Supply Pipes: Copper vs. PEX

When it comes to tubing and supply pipes, copper and PEX are two of the best – and most debated – materials on the market. Copper is the classic choice but PEX (cross-linked polyethylene) is becoming increasingly more desirable. At SUPPLY.com, finding the perfect tubing for your project is more than just a pipe dream – we offer a wide selection of both materials.

What do you think – does copper deserve more credit, or is PEX the way to go in 2018? Below we discuss some of the most important factors of supply pipes, and the benefits or disadvantages that come with copper and PEX.

Supply Pipe Factors

Effectiveness, durability, and cost will be the deciding factors in your purchase decision when working on plumbing repairs and installation. Both copper and PEX are good for certain uses – your environment and individual needs will determine what type of piping you need.


The most important factor of any pipe is its effectiveness. The good news in the copper vs. PEX debate is that both are excellent options – neither are particularly prone to leaks as long as they are installed properly. We’ll discuss ease of installation and other external factors later on, but as for the pipes themselves, both materials are high quality. Copper is strong and solid while PEX is flexible and easy to move around. 


As far as longevity, there’s no question that copper lasts longer. It’s good to keep in mind that PEX has been around for a shorter period of time, so its life span over a hundred years is still unknown territory. That being said, it’s safe to assume that copper will last up to 70 years or more and PEX will last up to 50 or more.

However, other factors aside from the initial material’s makeup may cause PEX to be a more viable option. Copper is more prone to acid corrosion, something that can become an issue with widely used water like the kind distributed in city systems.

Environment can also play a huge role in which pipes to purchase. Though it may work well in mild climates, copper bursts easily when frozen from cold water. Due to its expansive nature, PEX piping is more likely to stretch out when frozen and not break. And in warmer climates, especially states like Florida, concrete slabs underneath homes are more common. The concrete can rub against the copper and cause it to degrade quickly.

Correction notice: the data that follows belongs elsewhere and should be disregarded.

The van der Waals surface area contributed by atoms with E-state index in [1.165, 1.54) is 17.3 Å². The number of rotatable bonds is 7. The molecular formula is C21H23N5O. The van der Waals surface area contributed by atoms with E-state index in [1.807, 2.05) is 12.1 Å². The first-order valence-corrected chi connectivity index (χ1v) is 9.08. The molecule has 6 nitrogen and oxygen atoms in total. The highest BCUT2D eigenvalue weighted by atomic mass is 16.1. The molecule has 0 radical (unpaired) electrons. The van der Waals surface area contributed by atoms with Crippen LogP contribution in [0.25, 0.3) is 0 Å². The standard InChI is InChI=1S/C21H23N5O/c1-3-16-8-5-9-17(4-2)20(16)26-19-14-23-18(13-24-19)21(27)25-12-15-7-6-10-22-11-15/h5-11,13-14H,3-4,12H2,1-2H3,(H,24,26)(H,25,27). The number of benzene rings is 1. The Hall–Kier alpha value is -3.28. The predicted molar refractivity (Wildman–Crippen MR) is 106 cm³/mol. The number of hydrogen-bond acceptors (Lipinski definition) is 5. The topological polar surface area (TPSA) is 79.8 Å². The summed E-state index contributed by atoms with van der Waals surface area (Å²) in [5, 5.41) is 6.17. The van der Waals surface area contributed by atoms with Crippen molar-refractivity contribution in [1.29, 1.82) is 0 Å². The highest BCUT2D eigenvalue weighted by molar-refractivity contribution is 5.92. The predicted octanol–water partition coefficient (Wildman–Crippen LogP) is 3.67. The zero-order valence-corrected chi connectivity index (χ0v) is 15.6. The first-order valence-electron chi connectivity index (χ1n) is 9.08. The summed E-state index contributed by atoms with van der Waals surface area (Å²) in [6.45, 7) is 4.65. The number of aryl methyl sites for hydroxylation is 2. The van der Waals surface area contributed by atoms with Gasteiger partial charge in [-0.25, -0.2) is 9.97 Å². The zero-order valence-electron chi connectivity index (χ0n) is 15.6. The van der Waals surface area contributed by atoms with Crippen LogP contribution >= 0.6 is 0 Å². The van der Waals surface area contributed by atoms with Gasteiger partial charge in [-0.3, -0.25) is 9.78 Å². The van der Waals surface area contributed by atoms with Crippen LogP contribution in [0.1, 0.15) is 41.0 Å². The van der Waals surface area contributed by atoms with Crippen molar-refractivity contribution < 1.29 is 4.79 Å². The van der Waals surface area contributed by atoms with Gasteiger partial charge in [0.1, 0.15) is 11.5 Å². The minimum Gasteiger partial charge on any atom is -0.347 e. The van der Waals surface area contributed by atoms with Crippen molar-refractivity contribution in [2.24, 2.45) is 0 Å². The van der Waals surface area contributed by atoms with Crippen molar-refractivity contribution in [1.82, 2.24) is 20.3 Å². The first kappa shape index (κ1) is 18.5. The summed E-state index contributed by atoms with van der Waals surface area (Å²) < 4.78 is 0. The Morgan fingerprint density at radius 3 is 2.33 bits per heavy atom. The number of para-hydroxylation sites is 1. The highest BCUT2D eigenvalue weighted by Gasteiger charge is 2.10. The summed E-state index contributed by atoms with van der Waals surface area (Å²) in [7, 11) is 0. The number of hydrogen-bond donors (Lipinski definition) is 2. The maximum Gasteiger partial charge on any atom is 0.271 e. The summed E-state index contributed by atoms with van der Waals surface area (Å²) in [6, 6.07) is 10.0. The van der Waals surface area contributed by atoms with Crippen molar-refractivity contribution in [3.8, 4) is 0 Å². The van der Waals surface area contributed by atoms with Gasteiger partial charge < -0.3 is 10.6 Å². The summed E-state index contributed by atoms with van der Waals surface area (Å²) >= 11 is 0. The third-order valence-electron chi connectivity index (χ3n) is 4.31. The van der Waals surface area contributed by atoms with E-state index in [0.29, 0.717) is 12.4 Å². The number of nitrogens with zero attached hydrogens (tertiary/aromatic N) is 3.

Though PEX is a better universal plumbing pipe choice, it can be prone to damage of its own, especially from critters that like to eat up the material. And PEX should not be used when it will be exposed outside – UV rays will damage PEX pipes, making copper the better choice for the outdoors.

Ease of Installation

PEX is typically easier to install in new plumbing systems. While this may not be an issue for seasoned pros, newbies will be more comfortable using PEX. It bends, joins togethers, and cuts easily. 

As far as adding to pipes that are already installed, the fittings and crimp rings really come into play. Most PEX pipes can fit to pre-existing copper pipes as long as the size and fittings align. We offer a wide range of fittings, including many copper and PEX options.


Almost as important as the overall effectiveness of the pipe is the cost. PEX is generally a cheaper option than copper. Depending on the conditions of your project, however, PEX may need to be replaced more often, which means it may not have as great of a payoff in the end.

Pros and Cons

It can be tricky to weigh which of these factors are most important for your project – do you have a customer who insists on copper but lives in an extremely cold climate? Do you have limited tools for PEX but an apprentice who isn’t ready for sweating copper? Are you concerned that copper is more expensive than PEX? Below is a side-by-side chart with the pros and cons of copper and PEX to summarize the main points and help you compare the two.

Copper• Lasts longer
• Can be used outside
• Looks better when exposed
• High resistance to chlorine
• More expensive
• Prone to corrosion
• May add metallic taste to drinking water
• Bursts easily when frozen
PEX• Less expensive
• Doesn’t corrode as easily as copper
• Easy to join together
• Easy to cut
• Less likely to crack when frozen
• More likely to be eaten / damaged by animals
• Shorter life span than copper
• Not up to code in every area

Pipe and Tubing on SUPPLY.com

Ready to make a decision between PEX and copper? Find both now on SUPPLY.com. And though we didn’t cover other types of tube in this article, we also offer tubing accessories and materials like plastic. Shop all pipe and tubing here.

Shop all PEX tubing

Shop all copper tubing.

Have any questions? Give our product experts a call at 877-781-3114 for additional information on the PEX vs copper debate!